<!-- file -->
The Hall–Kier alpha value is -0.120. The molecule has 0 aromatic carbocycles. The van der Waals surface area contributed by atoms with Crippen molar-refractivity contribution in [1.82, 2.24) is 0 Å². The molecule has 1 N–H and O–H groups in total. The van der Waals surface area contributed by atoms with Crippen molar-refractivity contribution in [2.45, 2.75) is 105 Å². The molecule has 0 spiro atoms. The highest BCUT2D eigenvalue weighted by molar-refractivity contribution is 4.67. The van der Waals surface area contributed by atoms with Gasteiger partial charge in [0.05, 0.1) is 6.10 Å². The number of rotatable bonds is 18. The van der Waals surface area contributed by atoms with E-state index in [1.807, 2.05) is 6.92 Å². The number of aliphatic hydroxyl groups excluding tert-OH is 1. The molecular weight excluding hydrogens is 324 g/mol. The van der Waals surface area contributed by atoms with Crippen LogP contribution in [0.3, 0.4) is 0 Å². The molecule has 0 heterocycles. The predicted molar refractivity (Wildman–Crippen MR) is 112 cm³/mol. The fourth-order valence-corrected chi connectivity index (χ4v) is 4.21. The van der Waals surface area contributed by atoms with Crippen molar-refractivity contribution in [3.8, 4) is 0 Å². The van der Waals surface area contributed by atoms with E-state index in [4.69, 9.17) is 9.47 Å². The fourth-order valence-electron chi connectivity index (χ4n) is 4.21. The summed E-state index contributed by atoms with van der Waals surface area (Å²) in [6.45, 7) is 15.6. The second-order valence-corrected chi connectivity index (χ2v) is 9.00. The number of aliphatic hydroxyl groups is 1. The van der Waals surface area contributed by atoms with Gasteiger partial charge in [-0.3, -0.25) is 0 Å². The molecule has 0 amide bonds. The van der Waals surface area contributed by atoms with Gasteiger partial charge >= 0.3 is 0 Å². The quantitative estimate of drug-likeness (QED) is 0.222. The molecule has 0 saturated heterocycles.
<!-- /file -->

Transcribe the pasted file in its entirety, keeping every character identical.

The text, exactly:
The Hall–Kier alpha value is -0.120. The molecule has 0 aromatic carbocycles. The van der Waals surface area contributed by atoms with Crippen molar-refractivity contribution in [1.82, 2.24) is 0 Å². The molecule has 1 N–H and O–H groups in total. The van der Waals surface area contributed by atoms with Crippen molar-refractivity contribution in [2.45, 2.75) is 105 Å². The molecule has 0 spiro atoms. The highest BCUT2D eigenvalue weighted by molar-refractivity contribution is 4.67. The van der Waals surface area contributed by atoms with Gasteiger partial charge in [0.05, 0.1) is 6.10 Å². The number of rotatable bonds is 18. The van der Waals surface area contributed by atoms with E-state index in [1.807, 2.05) is 6.92 Å². The number of aliphatic hydroxyl groups excluding tert-OH is 1. The molecular weight excluding hydrogens is 324 g/mol. The van der Waals surface area contributed by atoms with Crippen LogP contribution in [0.3, 0.4) is 0 Å². The molecule has 0 heterocycles. The predicted molar refractivity (Wildman–Crippen MR) is 112 cm³/mol. The fourth-order valence-corrected chi connectivity index (χ4v) is 4.21. The van der Waals surface area contributed by atoms with Crippen molar-refractivity contribution in [3.8, 4) is 0 Å². The van der Waals surface area contributed by atoms with E-state index in [4.69, 9.17) is 9.47 Å². The fourth-order valence-electron chi connectivity index (χ4n) is 4.21. The summed E-state index contributed by atoms with van der Waals surface area (Å²) in [6.45, 7) is 15.6. The second-order valence-corrected chi connectivity index (χ2v) is 9.00. The number of aliphatic hydroxyl groups is 1. The van der Waals surface area contributed by atoms with Gasteiger partial charge in [-0.3, -0.25) is 0 Å². The molecule has 0 amide bonds. The van der Waals surface area contributed by atoms with Gasteiger partial charge >= 0.3 is 0 Å². The quantitative estimate of drug-likeness (QED) is 0.222. The molecule has 0 saturated heterocycles.